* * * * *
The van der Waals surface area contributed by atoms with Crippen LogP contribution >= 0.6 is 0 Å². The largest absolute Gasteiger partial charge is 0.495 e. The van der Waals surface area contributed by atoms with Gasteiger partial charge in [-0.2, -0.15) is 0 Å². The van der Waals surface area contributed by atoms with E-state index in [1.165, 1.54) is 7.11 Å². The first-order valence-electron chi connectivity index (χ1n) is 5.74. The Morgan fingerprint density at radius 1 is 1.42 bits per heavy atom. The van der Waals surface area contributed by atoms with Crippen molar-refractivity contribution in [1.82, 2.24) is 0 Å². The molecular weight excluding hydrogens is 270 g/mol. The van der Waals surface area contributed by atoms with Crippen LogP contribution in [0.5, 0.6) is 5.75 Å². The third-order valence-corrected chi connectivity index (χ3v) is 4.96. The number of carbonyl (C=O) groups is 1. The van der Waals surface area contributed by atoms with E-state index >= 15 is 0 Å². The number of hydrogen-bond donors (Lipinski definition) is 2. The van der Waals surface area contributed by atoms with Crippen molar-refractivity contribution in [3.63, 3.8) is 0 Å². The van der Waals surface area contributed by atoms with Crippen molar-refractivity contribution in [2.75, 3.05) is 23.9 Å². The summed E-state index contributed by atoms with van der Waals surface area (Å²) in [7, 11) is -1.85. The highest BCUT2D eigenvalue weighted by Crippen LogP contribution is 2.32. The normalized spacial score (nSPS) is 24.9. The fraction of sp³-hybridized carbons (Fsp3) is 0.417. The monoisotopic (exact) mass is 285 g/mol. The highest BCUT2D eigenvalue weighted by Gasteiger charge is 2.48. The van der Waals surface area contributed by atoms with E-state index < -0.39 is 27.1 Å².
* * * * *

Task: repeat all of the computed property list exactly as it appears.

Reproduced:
The van der Waals surface area contributed by atoms with Crippen LogP contribution >= 0.6 is 0 Å². The largest absolute Gasteiger partial charge is 0.495 e. The van der Waals surface area contributed by atoms with Gasteiger partial charge in [-0.2, -0.15) is 0 Å². The van der Waals surface area contributed by atoms with E-state index in [1.165, 1.54) is 7.11 Å². The first-order valence-electron chi connectivity index (χ1n) is 5.74. The Morgan fingerprint density at radius 1 is 1.42 bits per heavy atom. The van der Waals surface area contributed by atoms with Crippen molar-refractivity contribution in [1.82, 2.24) is 0 Å². The molecular weight excluding hydrogens is 270 g/mol. The van der Waals surface area contributed by atoms with Crippen LogP contribution in [0.5, 0.6) is 5.75 Å². The third-order valence-corrected chi connectivity index (χ3v) is 4.96. The number of carbonyl (C=O) groups is 1. The van der Waals surface area contributed by atoms with E-state index >= 15 is 0 Å². The number of hydrogen-bond donors (Lipinski definition) is 2. The van der Waals surface area contributed by atoms with Crippen molar-refractivity contribution in [3.63, 3.8) is 0 Å². The van der Waals surface area contributed by atoms with Crippen molar-refractivity contribution in [2.75, 3.05) is 23.9 Å². The summed E-state index contributed by atoms with van der Waals surface area (Å²) in [7, 11) is -1.85. The highest BCUT2D eigenvalue weighted by Crippen LogP contribution is 2.32. The normalized spacial score (nSPS) is 24.9. The fraction of sp³-hybridized carbons (Fsp3) is 0.417. The monoisotopic (exact) mass is 285 g/mol. The highest BCUT2D eigenvalue weighted by Gasteiger charge is 2.48. The van der Waals surface area contributed by atoms with E-state index < -0.39 is 27.1 Å².